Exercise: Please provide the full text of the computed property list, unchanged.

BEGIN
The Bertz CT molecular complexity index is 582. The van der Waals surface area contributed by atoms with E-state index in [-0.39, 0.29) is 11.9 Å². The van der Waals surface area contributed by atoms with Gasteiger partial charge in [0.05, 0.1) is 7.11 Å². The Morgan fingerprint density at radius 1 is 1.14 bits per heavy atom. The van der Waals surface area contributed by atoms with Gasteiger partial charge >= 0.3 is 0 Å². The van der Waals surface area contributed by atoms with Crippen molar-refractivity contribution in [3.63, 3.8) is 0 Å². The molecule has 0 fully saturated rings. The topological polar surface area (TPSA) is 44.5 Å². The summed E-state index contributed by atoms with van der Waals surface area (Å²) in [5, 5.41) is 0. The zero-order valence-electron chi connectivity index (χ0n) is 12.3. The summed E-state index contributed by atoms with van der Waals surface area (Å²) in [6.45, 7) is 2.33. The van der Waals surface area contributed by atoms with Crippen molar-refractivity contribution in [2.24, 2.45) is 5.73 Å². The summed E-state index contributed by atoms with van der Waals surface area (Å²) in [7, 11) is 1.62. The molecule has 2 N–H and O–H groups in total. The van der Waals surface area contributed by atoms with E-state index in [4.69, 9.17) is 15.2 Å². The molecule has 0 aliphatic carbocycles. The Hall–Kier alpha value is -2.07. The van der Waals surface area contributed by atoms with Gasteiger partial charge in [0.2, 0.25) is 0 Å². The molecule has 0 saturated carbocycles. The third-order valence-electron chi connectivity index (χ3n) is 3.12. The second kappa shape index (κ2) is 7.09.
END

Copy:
The Bertz CT molecular complexity index is 582. The van der Waals surface area contributed by atoms with E-state index in [-0.39, 0.29) is 11.9 Å². The van der Waals surface area contributed by atoms with Gasteiger partial charge in [0.05, 0.1) is 7.11 Å². The Morgan fingerprint density at radius 1 is 1.14 bits per heavy atom. The van der Waals surface area contributed by atoms with Gasteiger partial charge >= 0.3 is 0 Å². The van der Waals surface area contributed by atoms with Crippen molar-refractivity contribution in [3.63, 3.8) is 0 Å². The molecule has 0 fully saturated rings. The topological polar surface area (TPSA) is 44.5 Å². The summed E-state index contributed by atoms with van der Waals surface area (Å²) in [5, 5.41) is 0. The zero-order valence-electron chi connectivity index (χ0n) is 12.3. The summed E-state index contributed by atoms with van der Waals surface area (Å²) in [6.45, 7) is 2.33. The van der Waals surface area contributed by atoms with Crippen molar-refractivity contribution in [2.24, 2.45) is 5.73 Å². The summed E-state index contributed by atoms with van der Waals surface area (Å²) in [7, 11) is 1.62. The molecule has 2 N–H and O–H groups in total. The van der Waals surface area contributed by atoms with E-state index in [4.69, 9.17) is 15.2 Å². The molecule has 0 aliphatic carbocycles. The Hall–Kier alpha value is -2.07. The van der Waals surface area contributed by atoms with Gasteiger partial charge in [0.2, 0.25) is 0 Å². The molecule has 0 saturated carbocycles. The third-order valence-electron chi connectivity index (χ3n) is 3.12. The second kappa shape index (κ2) is 7.09.